This story of a program financed by states that hasn’t been able to keep up with demand is the same for another huge part of the social safety net: welfare, or as we know it now, TANF. TANF does even worse than unemployment: it reaches just 10 percent of the children living with unemployment parents and just 30 percent of those living in poverty. The program used to do much better: in 1996, it reached 70 percent of poor families with children living in poverty. But then there was welfare reform, which turned it from a cost-sharing model to a block grant. Rather than the federal government sharing the costs with the states, the government now doles out lumps of cash and mostly lets states handle the rest. That lump doesn’t change even if the economy gets worse and more people live in poverty—and hasn’t even kept up with inflation.
While welfare reformers initially claimed victory as rolls fell during a booming 90s economy, the numbers have continued to fall even as jobs have disappeared. The poverty rate among families is back up to 1996 levels, but TANF’s caseload has fallen by 60 percent since then.
These families aren’t magically de-impoverished when they’re kicked off of government support programs. So they either go hungry or find other means of support. Enter SNAP and disability. SNAP has grown by 45 percent to meet increased need in the poor economy. The federal government was able to increase funding and waive some barriers to entering the program.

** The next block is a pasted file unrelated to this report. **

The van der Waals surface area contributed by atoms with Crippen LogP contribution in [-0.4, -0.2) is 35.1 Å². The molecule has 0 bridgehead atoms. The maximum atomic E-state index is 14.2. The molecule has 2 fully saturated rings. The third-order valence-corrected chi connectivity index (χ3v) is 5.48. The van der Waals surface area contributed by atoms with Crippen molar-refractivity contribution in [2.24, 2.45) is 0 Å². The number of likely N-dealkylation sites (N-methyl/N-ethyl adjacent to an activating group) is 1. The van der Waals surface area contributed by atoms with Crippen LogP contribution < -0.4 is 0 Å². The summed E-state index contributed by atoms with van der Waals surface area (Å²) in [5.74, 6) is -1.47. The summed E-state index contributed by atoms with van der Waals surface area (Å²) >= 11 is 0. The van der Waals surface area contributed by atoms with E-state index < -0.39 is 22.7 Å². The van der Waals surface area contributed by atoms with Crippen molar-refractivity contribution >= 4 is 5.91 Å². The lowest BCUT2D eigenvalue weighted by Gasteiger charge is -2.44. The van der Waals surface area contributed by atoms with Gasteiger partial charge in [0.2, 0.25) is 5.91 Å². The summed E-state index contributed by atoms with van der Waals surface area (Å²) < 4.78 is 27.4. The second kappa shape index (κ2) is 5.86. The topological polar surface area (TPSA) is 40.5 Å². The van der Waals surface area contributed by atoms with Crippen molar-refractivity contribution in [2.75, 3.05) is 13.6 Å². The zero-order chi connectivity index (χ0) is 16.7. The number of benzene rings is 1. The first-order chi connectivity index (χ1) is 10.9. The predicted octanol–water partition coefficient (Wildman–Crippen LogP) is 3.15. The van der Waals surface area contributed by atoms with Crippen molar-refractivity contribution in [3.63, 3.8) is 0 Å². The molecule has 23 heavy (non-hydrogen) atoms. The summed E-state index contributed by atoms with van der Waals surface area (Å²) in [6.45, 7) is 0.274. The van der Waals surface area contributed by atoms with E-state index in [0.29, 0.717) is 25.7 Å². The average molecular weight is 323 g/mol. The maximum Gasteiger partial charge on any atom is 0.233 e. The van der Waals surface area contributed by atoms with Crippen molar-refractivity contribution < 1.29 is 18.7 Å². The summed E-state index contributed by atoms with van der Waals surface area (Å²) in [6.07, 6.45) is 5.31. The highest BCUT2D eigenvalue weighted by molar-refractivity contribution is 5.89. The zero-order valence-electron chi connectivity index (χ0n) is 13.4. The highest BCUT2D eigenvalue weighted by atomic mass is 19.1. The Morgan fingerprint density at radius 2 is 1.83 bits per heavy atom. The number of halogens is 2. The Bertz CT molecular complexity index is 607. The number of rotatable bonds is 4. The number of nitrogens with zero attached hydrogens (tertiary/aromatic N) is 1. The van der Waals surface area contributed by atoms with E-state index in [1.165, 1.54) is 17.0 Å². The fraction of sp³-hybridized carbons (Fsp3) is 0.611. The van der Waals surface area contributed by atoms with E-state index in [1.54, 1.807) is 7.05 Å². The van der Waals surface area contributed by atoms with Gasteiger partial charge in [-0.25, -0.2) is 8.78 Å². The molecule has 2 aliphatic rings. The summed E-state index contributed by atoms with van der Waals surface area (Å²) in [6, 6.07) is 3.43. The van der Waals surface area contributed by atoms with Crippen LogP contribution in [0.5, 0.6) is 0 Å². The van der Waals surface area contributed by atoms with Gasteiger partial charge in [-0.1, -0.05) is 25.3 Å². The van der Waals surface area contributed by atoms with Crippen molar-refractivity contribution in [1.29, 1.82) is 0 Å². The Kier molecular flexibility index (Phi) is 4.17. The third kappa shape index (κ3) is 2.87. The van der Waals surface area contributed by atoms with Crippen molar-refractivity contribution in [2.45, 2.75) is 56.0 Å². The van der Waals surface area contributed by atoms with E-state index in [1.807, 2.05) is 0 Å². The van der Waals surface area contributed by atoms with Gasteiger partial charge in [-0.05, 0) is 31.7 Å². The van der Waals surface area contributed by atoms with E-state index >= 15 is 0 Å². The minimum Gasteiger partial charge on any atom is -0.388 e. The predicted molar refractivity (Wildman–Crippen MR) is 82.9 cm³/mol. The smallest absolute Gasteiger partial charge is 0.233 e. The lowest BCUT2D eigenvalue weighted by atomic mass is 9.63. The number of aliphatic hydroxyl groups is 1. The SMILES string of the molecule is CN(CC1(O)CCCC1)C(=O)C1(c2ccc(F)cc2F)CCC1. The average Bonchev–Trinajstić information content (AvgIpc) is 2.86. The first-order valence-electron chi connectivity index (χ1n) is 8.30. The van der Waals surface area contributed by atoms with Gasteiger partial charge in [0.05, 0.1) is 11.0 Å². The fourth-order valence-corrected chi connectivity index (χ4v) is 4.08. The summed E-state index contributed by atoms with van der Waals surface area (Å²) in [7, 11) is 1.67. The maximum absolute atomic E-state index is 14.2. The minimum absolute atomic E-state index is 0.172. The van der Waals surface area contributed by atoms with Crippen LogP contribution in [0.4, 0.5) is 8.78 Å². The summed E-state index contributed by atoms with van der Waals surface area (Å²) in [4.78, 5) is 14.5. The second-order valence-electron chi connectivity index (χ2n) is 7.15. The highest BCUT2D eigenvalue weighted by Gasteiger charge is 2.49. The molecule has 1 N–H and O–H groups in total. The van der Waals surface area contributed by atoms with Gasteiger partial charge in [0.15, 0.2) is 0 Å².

The CBPP reports that the growth in the use of disability insurance, on the other hand, is in large part due to demographic factors—an aging population and women’s increased entrance into the workforce—which accounts for half its growth since 1990. The elderly are far more likely to be disabled than younger workers, and more women workers means more workers who might become disabled. Other factors that contributed to its growth include the economic downturn. Joffe-Walt reports on how disability has dovetailed with welfare pruning its rolls. As she shows in two graphs, the number of low-income people on disability rose just as the number of families on welfare declined. Disability receipts also rise as unemployment rises. To qualify for disability, an applicant must have, as CBPP puts it, “little or no income and few assets”—which means that if unemployment and poverty rise, more people will fit this description. As Harold Pollack points out, “If you have a bad back, and the only jobs available are manual labor, that’s a real limitation. You’re unable to work. So it very much matters that we’re in a deep recession and a lot of the opportunities people faced are limited.”